Throckmorton Keeps Drought Restrictions

Even though Lake Throckmorton is at 100-percent capacity, the city is holding off on lowering drought restrictions.

It has been five years since the lake was full, but it took record breaking rainfall in May to make it happened.  Before all of the rain, crews were working for about one and a half months dredging the lake.

"Our lake was down to about six-percent," Mayor Will Carroll said.

In that short period of time, crews were able to complete approximately 35-percent of the project, which is already making a huge difference.

"Even though it was less than half, the capacity of the lake has increased by 70-million gallons," he said.

That increase in gallons did come at a cost.  Mayor Carroll estimates they spent $500,000, but he said it was worth every penny.  However, even though the lake is full, the city still has to haul water from Graham.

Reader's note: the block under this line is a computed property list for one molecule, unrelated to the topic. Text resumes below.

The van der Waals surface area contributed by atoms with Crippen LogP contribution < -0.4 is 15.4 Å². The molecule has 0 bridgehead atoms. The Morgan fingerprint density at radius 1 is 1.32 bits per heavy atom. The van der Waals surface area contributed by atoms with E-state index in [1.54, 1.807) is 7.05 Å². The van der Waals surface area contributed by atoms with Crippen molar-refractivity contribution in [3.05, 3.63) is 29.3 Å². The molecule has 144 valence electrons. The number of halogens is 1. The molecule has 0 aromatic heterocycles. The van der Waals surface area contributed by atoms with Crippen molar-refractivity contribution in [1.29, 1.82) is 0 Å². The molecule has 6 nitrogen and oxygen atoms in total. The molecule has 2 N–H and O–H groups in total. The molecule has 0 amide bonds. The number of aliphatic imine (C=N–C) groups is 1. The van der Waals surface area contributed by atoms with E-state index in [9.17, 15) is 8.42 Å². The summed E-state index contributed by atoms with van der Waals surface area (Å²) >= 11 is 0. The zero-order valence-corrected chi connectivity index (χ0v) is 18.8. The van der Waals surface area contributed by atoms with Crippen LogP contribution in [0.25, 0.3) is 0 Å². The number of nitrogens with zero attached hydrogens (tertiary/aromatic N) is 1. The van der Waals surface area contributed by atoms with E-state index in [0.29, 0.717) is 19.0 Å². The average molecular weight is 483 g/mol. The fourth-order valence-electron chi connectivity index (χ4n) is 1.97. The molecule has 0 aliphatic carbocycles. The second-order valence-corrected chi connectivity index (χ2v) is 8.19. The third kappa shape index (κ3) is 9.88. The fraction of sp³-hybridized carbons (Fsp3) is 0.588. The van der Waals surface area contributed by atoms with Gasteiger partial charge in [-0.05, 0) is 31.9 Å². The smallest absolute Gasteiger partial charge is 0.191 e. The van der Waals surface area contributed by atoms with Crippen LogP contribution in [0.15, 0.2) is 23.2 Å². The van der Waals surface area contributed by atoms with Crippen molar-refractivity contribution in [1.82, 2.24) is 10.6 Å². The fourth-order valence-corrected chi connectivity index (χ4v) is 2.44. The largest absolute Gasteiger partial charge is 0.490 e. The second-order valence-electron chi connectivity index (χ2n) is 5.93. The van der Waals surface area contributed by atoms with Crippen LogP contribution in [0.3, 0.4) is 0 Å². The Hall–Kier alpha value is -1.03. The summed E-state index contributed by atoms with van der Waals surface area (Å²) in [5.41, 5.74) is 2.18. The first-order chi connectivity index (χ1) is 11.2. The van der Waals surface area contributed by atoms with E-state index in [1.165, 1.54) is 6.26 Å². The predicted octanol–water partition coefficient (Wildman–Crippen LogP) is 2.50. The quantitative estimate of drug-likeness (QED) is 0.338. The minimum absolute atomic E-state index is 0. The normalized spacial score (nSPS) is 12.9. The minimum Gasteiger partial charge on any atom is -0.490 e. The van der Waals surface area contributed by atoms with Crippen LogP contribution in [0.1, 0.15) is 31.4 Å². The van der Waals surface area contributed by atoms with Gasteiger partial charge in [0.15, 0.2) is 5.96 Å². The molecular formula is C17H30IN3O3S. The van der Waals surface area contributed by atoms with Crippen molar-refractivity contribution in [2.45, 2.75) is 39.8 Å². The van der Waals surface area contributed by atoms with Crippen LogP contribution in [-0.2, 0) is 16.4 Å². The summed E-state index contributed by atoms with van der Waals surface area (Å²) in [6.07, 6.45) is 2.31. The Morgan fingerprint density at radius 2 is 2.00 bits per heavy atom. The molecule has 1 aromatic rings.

"We recently got a five year extension on that emergency contract," he said.

The contract states, if they go below stage four drought restrictions, which they are in right now, they can no longer get water from Graham.  So, while the lake is full, Throckmorton isn't in the position to use their own water. 

The problem is their water treatment plant.  It has not been up and running for three years.  Until it is working, the city will have to continue relying on Graham for water.

"We're in the process of doing everything that we need to do to get it back online and they graciously said that they would sell us water as long as we needed to, to get that done," Mayor Carroll said.

He said the plant should be working by the end of June.  So, it won't be long until Throckmorton can say the drought is over. 

However, they will still manage the lake the same way as before.  He explained if the lake levels drop to a point where they can continue dredging, city council members have already given the green light.  Mayor Carroll hopes that day will never come.

, Newschannel 6